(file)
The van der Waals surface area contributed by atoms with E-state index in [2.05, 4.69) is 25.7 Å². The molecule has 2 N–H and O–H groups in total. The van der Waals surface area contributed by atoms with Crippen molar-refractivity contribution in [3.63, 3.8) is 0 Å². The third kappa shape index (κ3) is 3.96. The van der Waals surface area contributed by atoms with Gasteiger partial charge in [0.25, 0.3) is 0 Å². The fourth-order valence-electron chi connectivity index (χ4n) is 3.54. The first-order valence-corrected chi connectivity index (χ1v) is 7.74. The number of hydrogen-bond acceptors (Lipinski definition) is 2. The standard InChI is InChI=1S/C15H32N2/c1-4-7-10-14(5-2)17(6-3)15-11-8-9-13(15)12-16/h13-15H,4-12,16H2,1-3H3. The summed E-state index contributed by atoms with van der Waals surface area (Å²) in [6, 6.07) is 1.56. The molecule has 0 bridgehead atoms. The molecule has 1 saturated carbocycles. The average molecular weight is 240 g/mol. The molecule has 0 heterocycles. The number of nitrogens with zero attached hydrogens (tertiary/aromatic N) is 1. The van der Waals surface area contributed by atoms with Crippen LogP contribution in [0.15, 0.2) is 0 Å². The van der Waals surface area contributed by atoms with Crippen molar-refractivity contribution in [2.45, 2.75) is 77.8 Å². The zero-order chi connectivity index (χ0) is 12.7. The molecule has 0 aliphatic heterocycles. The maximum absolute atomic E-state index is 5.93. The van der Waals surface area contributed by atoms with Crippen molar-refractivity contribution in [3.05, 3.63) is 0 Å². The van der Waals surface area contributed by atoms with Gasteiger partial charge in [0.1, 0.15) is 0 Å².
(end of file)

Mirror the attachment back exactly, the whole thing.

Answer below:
The van der Waals surface area contributed by atoms with E-state index in [2.05, 4.69) is 25.7 Å². The molecule has 2 N–H and O–H groups in total. The van der Waals surface area contributed by atoms with Crippen molar-refractivity contribution in [3.63, 3.8) is 0 Å². The third kappa shape index (κ3) is 3.96. The van der Waals surface area contributed by atoms with Gasteiger partial charge in [0.25, 0.3) is 0 Å². The fourth-order valence-electron chi connectivity index (χ4n) is 3.54. The first-order valence-corrected chi connectivity index (χ1v) is 7.74. The number of hydrogen-bond acceptors (Lipinski definition) is 2. The standard InChI is InChI=1S/C15H32N2/c1-4-7-10-14(5-2)17(6-3)15-11-8-9-13(15)12-16/h13-15H,4-12,16H2,1-3H3. The summed E-state index contributed by atoms with van der Waals surface area (Å²) in [6, 6.07) is 1.56. The molecule has 0 bridgehead atoms. The molecule has 1 saturated carbocycles. The average molecular weight is 240 g/mol. The molecule has 0 heterocycles. The number of nitrogens with zero attached hydrogens (tertiary/aromatic N) is 1. The van der Waals surface area contributed by atoms with Crippen LogP contribution in [0.15, 0.2) is 0 Å². The van der Waals surface area contributed by atoms with Crippen molar-refractivity contribution in [2.45, 2.75) is 77.8 Å². The zero-order chi connectivity index (χ0) is 12.7. The molecule has 0 aliphatic heterocycles. The maximum absolute atomic E-state index is 5.93. The van der Waals surface area contributed by atoms with Crippen molar-refractivity contribution in [3.05, 3.63) is 0 Å². The van der Waals surface area contributed by atoms with Gasteiger partial charge in [0.1, 0.15) is 0 Å².